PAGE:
Bernanke predicts muted economic improvement

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Despite recent improvements in the economy, Federal Reserve Chairman Ben S. Bernanke on Tuesday expressed concerns about rising unemployment and foreclosures in the coming months, and reiterated that the central bank would keep interest rates at “exceptionally low levels for an extended period.”

In his semiannual report to Congress, Bernanke projected that the U.S. economy would turn the corner in the second half of this year, with growth gradually recovering next year and accelerating in 2011. But he said consumer spending, which accounts for about 70 percent of U.S. gross domestic product, was likely to be constrained by the weak labor market, tight credit and declining home prices.

“We have a very long haul here,” Bernanke said, addressing a question from the House Committee on Financial Services.

“Unemployment is going to stay up for quite awhile, and it’s not going to feel like a strong economy,” he said, raising the specter of a jobless recovery.

Bernanke said that the jobless rate, which hit 9.5 percent in June, probably would peak at the end of this year and that overall employment would start growing again at year’s end or early next year. The U.S. economy shed nearly half a million jobs in June, putting the total payroll losses since the recession began in December 2007 at about 6.5 million.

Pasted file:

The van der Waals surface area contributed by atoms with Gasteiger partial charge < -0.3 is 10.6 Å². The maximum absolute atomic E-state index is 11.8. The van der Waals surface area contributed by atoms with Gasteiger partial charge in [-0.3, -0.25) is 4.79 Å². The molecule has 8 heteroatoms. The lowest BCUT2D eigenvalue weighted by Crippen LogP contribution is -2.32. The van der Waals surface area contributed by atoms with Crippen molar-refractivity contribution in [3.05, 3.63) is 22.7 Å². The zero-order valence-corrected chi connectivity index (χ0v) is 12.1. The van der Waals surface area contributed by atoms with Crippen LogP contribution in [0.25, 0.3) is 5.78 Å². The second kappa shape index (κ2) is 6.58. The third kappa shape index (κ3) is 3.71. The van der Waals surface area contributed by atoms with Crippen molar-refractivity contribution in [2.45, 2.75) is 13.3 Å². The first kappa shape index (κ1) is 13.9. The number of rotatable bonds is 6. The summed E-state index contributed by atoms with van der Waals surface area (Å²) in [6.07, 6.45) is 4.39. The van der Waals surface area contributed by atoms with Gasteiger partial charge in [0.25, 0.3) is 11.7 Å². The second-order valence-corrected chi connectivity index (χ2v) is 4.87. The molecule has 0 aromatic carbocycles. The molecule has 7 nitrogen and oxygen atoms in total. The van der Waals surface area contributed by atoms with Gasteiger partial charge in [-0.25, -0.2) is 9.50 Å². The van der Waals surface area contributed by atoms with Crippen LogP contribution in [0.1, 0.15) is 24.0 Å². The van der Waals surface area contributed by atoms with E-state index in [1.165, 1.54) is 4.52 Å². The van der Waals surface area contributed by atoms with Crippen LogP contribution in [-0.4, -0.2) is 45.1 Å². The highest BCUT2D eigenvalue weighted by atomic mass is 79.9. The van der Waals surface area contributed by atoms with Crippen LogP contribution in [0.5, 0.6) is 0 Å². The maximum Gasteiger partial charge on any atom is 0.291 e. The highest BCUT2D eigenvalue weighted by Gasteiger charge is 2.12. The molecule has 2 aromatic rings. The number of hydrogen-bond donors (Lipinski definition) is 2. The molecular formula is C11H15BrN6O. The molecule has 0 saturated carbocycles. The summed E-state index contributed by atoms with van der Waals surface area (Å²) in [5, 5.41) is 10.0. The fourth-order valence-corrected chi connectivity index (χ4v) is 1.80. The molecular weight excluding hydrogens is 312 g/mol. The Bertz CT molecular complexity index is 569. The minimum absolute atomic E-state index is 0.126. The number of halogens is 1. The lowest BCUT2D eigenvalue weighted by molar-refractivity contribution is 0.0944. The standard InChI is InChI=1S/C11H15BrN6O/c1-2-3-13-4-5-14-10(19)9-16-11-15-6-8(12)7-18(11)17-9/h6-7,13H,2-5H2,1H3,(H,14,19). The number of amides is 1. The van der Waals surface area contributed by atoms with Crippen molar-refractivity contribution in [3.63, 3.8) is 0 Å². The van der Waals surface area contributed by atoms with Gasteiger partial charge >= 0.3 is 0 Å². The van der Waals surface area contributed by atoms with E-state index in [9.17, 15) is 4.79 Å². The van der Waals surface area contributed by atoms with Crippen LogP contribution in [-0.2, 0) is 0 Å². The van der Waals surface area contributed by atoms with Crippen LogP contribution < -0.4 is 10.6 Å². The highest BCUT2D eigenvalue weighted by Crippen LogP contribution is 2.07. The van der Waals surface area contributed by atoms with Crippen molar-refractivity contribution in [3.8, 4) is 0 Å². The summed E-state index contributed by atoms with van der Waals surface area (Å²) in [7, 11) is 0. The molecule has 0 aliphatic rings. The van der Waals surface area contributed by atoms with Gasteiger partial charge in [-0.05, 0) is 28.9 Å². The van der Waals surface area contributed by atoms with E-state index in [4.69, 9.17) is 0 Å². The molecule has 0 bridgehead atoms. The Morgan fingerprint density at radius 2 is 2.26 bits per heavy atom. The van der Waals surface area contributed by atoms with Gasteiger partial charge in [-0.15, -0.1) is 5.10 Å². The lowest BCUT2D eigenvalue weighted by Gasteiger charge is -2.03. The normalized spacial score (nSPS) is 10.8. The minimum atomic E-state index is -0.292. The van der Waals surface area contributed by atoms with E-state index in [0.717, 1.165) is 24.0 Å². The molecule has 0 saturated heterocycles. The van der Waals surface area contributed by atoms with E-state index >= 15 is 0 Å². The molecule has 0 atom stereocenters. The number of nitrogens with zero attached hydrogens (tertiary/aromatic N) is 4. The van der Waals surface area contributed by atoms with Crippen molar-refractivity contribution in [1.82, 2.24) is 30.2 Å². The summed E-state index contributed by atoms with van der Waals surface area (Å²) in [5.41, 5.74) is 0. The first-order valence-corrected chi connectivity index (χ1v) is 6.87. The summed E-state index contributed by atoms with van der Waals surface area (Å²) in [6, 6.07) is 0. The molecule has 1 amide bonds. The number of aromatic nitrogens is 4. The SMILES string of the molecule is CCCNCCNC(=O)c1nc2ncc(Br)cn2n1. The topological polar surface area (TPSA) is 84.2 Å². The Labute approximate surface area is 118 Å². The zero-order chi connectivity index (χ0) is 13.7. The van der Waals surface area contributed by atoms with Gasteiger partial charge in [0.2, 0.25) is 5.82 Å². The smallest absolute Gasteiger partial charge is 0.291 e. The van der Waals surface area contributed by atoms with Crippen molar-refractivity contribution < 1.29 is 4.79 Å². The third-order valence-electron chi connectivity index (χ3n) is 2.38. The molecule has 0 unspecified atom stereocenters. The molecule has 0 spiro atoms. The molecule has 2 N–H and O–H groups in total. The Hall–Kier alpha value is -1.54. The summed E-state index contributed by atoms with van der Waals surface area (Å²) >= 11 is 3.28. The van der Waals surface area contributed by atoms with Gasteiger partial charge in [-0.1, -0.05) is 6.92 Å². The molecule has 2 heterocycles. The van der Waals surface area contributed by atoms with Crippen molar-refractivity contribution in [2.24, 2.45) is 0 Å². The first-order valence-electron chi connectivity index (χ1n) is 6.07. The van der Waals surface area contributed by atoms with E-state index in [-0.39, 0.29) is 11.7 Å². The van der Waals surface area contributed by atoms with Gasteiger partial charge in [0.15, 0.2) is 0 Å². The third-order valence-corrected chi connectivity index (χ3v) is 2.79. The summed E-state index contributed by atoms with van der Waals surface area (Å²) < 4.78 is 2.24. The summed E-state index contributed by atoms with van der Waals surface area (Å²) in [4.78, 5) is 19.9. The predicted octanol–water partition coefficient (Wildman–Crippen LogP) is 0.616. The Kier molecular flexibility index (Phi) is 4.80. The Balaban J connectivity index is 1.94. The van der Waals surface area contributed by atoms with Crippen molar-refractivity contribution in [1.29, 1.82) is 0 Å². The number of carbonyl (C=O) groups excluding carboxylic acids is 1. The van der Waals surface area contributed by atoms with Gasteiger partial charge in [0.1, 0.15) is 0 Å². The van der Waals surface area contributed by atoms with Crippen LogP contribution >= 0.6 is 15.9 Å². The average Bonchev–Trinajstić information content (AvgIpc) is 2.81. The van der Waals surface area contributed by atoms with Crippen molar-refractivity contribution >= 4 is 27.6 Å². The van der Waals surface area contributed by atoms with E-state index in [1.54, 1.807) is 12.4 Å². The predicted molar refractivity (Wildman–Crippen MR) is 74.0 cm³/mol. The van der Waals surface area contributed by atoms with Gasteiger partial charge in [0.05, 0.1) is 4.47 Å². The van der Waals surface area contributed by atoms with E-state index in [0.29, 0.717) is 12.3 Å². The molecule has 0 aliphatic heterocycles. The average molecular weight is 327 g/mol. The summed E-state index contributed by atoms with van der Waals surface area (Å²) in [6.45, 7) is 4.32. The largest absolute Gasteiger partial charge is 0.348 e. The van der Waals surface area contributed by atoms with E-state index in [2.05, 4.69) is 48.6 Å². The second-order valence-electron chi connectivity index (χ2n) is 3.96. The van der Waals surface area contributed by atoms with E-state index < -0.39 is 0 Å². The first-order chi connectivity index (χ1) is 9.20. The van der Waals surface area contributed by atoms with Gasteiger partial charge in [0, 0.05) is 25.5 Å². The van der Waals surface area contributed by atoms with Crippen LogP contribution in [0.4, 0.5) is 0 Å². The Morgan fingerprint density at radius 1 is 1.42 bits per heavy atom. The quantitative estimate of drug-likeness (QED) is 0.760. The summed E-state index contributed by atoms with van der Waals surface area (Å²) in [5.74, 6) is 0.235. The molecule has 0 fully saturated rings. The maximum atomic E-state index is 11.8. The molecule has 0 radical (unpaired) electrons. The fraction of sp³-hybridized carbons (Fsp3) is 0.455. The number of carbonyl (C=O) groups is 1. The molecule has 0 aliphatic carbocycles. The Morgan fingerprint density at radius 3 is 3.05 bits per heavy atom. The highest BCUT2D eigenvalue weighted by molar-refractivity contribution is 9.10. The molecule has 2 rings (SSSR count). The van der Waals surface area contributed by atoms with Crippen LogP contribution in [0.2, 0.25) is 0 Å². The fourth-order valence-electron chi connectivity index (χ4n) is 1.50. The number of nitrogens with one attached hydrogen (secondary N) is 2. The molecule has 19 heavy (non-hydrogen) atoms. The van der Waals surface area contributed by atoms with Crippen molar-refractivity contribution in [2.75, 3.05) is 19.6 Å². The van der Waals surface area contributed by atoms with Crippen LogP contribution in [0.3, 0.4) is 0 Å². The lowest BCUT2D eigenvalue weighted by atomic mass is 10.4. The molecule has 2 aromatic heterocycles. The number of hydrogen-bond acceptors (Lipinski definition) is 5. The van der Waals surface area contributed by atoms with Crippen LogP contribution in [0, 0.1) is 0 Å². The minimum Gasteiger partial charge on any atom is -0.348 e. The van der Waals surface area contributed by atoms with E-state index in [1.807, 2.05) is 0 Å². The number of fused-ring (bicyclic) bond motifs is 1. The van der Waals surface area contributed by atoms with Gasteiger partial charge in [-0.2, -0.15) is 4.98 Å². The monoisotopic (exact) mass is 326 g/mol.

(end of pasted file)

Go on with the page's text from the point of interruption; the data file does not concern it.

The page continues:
In his prepared remarks, Bernanke indicated that, given the economic conditions and low inflation, the key federal funds rate was likely to remain near zero for an extended period. That is the rate that banks charge one another for overnight loans.

At the same time, he sought to reassure Wall Street and the public that the Fed had the ability to withdraw in “a smooth and timely manner” the extraordinary policy measures that it took to boost the economy, so as to avert a buildup of inflation in the future.

“We are confident that we have the necessary tools to implement that strategy when appropriate,” he said, noting that some of the emergency measures already have started to unwind. The total credit extended by the Fed to banks and other entities, he said, had fallen below $600 billion from about $1.5 trillion at the end of 2008.

In response to a question about President Barack Obama’s $787 billion stimulus package, Bernanke told lawmakers that he believed the money had helped to support consumer spending and the labor market. But he said it was too early to assess the overall effectiveness of the package.

(c) 2009, Tribune Co. Source: McClatchy-Tribune Information Services.